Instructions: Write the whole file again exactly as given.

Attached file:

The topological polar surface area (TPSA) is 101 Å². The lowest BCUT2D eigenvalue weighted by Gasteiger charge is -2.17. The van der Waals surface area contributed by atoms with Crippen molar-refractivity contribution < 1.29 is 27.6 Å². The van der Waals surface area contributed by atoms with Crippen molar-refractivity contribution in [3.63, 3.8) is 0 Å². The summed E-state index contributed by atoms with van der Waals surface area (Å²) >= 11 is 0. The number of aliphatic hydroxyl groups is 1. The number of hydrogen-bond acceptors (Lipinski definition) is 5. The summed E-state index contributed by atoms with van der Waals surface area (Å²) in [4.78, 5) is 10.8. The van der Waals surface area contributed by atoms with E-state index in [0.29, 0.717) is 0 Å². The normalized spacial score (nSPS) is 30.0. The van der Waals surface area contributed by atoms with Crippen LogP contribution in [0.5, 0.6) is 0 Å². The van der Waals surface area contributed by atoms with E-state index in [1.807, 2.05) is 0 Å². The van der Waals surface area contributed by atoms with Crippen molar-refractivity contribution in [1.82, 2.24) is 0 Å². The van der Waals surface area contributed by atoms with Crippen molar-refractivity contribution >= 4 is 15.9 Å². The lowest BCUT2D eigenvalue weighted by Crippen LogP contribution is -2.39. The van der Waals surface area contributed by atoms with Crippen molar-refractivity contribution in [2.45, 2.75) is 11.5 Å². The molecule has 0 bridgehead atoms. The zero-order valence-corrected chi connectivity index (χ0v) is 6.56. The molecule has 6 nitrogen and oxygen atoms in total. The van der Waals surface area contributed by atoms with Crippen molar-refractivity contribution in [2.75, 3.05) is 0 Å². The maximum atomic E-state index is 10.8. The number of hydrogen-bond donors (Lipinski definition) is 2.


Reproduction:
The topological polar surface area (TPSA) is 101 Å². The lowest BCUT2D eigenvalue weighted by Gasteiger charge is -2.17. The van der Waals surface area contributed by atoms with Crippen molar-refractivity contribution < 1.29 is 27.6 Å². The van der Waals surface area contributed by atoms with Crippen molar-refractivity contribution in [3.63, 3.8) is 0 Å². The summed E-state index contributed by atoms with van der Waals surface area (Å²) >= 11 is 0. The number of aliphatic hydroxyl groups is 1. The number of hydrogen-bond acceptors (Lipinski definition) is 5. The summed E-state index contributed by atoms with van der Waals surface area (Å²) in [4.78, 5) is 10.8. The van der Waals surface area contributed by atoms with E-state index in [0.29, 0.717) is 0 Å². The normalized spacial score (nSPS) is 30.0. The van der Waals surface area contributed by atoms with Crippen LogP contribution in [0.5, 0.6) is 0 Å². The van der Waals surface area contributed by atoms with E-state index in [1.807, 2.05) is 0 Å². The van der Waals surface area contributed by atoms with Crippen molar-refractivity contribution in [1.82, 2.24) is 0 Å². The van der Waals surface area contributed by atoms with Crippen molar-refractivity contribution >= 4 is 15.9 Å². The lowest BCUT2D eigenvalue weighted by Crippen LogP contribution is -2.39. The van der Waals surface area contributed by atoms with Crippen molar-refractivity contribution in [2.45, 2.75) is 11.5 Å². The molecule has 0 bridgehead atoms. The zero-order valence-corrected chi connectivity index (χ0v) is 6.56. The molecule has 6 nitrogen and oxygen atoms in total. The van der Waals surface area contributed by atoms with Crippen molar-refractivity contribution in [2.75, 3.05) is 0 Å². The maximum atomic E-state index is 10.8. The number of hydrogen-bond donors (Lipinski definition) is 2.